Tester asked what kind of adjustments New Mexico is making “to try to make inroads to folks who say, ‘We don’t want to do that.’ ”

“We want to understand why,” Collins replied. “We’ve had surveys that have been distributed to certain communities … and we are working with interfaith agencies. We need to find that role model to communicate with those various sectors.”

In New Mexico, one of the counties that has achieved a low test positivity rate and low new case count is Lea County. The southeastern New Mexico county is among 20 statewide with a “turquoise” designation requiring the least amount of restrictions on business activity during the pandemic.

But the state dashboard shows far more Lea County residents have been vaccinated than have registered with the state for a vaccine. Less than 13% of residents have registered compared with 35% who have received at least one dose. About 28% are fully vaccinated.

It isn’t clear how many Lea County residents have traveled to nearby Texas to get a vaccine.

Tester told his fellow senators that getting the vaccine “takes a tremendous load off your shoulders.”

“But if you’re still required to live the same lifestyle after you take the vaccine as you did before, that’s a real negative in some people’s eyes,” he said.

Sen. Amy Klobuchar, D-Minn., told the subcommittee she was concerned that rumors and misinformation fueled by social media and the internet are keeping people from signing up for shots.

She recalled a constituent telling her his mother-in-law canceled her appointment for a COVID-19 vaccine because she read on the internet there would be a tracker planted in her arm when she got the shot.

Klobuchar cited the congressional testimony of a physician earlier this week who stated that 73% of vaccine disinformation posts on Facebook and 17% of such posts on Twitter originate from the same 12 sources.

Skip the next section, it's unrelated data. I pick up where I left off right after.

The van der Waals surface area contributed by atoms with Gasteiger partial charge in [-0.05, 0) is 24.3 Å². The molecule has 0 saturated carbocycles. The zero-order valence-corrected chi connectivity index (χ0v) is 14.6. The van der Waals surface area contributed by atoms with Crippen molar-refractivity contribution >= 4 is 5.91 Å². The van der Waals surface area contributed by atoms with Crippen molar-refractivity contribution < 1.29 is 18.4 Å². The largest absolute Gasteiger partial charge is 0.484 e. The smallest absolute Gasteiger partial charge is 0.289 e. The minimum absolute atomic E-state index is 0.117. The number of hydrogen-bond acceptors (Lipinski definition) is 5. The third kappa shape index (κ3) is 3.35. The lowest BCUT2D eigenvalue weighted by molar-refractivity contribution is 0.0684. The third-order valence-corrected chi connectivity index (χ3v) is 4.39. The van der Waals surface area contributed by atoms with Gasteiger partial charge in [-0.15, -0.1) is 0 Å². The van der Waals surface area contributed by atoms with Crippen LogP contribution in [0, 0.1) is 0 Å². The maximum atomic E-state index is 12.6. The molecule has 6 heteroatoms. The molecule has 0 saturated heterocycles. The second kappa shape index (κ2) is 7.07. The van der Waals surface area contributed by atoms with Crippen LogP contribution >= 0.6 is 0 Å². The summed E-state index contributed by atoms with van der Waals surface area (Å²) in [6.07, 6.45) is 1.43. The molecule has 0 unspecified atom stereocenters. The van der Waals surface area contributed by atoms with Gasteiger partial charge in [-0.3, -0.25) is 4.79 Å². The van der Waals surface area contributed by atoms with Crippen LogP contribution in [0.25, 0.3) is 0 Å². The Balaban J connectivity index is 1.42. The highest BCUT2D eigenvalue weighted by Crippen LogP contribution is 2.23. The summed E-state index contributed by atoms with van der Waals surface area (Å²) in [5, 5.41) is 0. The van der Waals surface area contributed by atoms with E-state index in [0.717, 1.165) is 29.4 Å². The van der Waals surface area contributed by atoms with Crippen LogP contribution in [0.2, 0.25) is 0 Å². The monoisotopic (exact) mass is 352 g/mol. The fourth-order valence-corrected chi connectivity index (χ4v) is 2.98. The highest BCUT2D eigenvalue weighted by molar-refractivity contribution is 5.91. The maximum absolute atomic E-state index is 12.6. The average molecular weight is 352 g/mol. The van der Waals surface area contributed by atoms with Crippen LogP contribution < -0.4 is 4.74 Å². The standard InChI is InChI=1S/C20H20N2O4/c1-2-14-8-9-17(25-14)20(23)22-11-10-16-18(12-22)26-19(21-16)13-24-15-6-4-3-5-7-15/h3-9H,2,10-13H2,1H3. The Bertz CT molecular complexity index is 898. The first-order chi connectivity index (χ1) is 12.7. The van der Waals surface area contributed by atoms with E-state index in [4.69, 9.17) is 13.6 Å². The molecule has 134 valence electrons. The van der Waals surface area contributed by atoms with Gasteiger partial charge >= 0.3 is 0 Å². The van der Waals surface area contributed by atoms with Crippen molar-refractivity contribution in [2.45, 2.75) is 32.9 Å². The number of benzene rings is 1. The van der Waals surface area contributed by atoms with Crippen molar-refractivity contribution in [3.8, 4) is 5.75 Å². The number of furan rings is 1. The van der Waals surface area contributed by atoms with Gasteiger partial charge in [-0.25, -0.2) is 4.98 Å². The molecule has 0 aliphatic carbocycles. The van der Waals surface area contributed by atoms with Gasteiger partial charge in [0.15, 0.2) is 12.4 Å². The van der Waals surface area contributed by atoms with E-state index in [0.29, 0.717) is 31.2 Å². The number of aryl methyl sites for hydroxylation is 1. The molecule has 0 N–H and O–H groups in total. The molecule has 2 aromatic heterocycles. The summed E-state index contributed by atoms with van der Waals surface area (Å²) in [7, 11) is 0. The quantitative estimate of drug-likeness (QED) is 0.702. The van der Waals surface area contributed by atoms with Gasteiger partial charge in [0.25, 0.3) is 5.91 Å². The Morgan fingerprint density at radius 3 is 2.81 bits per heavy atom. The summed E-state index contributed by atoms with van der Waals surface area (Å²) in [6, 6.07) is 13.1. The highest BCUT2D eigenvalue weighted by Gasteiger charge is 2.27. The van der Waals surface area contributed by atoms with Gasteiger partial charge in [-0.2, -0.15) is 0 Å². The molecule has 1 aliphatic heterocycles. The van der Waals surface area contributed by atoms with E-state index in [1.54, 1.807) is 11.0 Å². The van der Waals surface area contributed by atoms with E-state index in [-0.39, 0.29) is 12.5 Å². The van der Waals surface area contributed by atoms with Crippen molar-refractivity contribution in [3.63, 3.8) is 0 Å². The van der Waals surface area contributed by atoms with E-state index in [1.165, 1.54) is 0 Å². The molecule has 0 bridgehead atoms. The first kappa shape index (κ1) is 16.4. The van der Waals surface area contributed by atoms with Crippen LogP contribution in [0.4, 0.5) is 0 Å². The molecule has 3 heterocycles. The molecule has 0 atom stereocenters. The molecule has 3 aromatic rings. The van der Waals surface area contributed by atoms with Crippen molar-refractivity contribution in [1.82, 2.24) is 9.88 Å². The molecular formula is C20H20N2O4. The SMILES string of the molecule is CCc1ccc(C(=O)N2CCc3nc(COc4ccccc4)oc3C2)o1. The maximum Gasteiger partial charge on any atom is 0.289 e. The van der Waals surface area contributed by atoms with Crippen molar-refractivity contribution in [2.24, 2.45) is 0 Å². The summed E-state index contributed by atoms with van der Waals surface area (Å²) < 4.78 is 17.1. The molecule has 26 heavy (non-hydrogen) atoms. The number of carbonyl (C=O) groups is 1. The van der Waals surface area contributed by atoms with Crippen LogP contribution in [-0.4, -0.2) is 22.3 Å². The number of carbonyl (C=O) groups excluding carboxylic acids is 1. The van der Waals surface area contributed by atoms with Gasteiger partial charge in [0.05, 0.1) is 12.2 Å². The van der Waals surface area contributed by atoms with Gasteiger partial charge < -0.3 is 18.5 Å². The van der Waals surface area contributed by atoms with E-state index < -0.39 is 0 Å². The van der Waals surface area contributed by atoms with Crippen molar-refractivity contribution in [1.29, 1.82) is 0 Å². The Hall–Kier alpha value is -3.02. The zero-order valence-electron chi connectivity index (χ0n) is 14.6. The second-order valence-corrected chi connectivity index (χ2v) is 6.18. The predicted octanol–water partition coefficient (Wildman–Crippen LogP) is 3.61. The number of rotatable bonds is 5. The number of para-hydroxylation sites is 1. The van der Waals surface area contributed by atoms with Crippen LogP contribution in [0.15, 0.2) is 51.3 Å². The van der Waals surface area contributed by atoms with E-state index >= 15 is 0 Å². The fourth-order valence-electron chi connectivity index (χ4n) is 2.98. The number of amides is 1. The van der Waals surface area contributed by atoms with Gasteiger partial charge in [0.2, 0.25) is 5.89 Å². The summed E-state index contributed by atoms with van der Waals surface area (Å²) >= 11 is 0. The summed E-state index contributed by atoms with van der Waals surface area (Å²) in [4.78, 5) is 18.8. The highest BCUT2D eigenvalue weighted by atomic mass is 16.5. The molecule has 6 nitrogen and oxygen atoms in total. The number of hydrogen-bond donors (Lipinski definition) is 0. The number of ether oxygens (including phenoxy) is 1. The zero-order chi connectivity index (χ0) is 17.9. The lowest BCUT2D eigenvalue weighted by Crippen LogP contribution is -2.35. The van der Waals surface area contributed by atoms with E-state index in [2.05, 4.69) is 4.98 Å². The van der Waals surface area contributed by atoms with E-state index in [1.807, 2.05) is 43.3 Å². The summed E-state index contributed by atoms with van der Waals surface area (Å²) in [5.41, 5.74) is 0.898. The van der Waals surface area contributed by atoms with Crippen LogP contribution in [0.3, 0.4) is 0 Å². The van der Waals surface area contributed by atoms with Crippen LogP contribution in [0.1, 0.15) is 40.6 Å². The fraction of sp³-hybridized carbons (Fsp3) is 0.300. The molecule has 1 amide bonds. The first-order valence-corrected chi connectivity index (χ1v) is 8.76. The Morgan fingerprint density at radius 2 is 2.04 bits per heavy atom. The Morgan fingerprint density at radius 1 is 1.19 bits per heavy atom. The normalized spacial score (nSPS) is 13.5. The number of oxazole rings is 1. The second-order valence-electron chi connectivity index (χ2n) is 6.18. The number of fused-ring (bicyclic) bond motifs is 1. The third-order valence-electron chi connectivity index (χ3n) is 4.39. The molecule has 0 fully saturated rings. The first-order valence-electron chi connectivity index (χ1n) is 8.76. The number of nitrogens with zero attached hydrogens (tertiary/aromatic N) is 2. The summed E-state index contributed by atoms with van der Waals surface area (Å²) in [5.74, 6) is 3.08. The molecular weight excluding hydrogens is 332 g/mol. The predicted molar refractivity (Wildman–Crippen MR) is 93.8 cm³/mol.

“I’m just picturing these 12 people out there pumping out lies,” she added.

Luján said misinformation can easily undermine the public trust.

“By now, we know that vaccines work, over 120 million Americans have been vaccinated and the end is in sight.” But he decried statements by major media outlets that “undermine our effort to get back to normal.”

For instance, Luján took issue with Fox News host Tucker Carlson stating this week on his show, “Maybe the vaccine doesn’t work and they’re simply not telling you.”

Carlson questioned why national health experts want vaccinated people to continue to take safety precautions, such as social distancing and mask wearing in certain circumstances.

“Does airing a statement like that bring us closer to defeating the virus and getting back to our lives?” Luján said. “Enough with this nonsense. And anyone else that is out there spreading this misinformation. Stop! You’re hurting people and you’re costing people their lives.”

Meanwhile, the latest daily COVID-19 count in New Mexico remained above 200 on Thursday, with the DOH reporting 230 new cases, nearly a third of them from Bernalillo County. One additional COVID-19 death was reported, bringing the state total to 3,997.